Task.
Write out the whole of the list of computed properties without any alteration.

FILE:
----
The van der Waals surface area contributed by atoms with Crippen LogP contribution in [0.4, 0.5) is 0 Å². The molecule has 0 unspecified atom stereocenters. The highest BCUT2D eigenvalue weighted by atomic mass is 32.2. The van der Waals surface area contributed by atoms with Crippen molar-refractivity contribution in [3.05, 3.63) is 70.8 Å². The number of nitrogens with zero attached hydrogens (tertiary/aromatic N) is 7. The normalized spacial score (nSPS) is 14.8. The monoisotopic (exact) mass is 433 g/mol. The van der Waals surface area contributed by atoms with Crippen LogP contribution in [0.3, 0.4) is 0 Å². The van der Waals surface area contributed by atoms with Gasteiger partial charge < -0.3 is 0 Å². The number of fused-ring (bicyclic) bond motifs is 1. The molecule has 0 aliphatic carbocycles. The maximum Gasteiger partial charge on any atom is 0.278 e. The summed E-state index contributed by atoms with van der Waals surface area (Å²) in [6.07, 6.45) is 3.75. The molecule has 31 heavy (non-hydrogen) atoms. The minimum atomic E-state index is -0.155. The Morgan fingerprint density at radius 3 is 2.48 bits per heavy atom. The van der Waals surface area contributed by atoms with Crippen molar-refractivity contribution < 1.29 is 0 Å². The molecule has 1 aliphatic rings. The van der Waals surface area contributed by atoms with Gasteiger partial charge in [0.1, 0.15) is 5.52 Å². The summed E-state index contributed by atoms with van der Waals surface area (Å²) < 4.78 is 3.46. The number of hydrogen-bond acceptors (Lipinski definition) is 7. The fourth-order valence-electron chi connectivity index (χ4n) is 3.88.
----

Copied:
The van der Waals surface area contributed by atoms with Crippen LogP contribution in [0.4, 0.5) is 0 Å². The molecule has 0 unspecified atom stereocenters. The highest BCUT2D eigenvalue weighted by atomic mass is 32.2. The van der Waals surface area contributed by atoms with Crippen molar-refractivity contribution in [3.05, 3.63) is 70.8 Å². The number of nitrogens with zero attached hydrogens (tertiary/aromatic N) is 7. The normalized spacial score (nSPS) is 14.8. The monoisotopic (exact) mass is 433 g/mol. The van der Waals surface area contributed by atoms with Crippen LogP contribution in [0.3, 0.4) is 0 Å². The van der Waals surface area contributed by atoms with Gasteiger partial charge < -0.3 is 0 Å². The number of fused-ring (bicyclic) bond motifs is 1. The molecule has 0 aliphatic carbocycles. The maximum Gasteiger partial charge on any atom is 0.278 e. The summed E-state index contributed by atoms with van der Waals surface area (Å²) in [6.07, 6.45) is 3.75. The molecule has 31 heavy (non-hydrogen) atoms. The minimum atomic E-state index is -0.155. The Morgan fingerprint density at radius 3 is 2.48 bits per heavy atom. The van der Waals surface area contributed by atoms with Crippen molar-refractivity contribution < 1.29 is 0 Å². The molecule has 1 aliphatic rings. The van der Waals surface area contributed by atoms with Gasteiger partial charge in [0.1, 0.15) is 5.52 Å². The summed E-state index contributed by atoms with van der Waals surface area (Å²) < 4.78 is 3.46. The number of hydrogen-bond acceptors (Lipinski definition) is 7. The fourth-order valence-electron chi connectivity index (χ4n) is 3.88.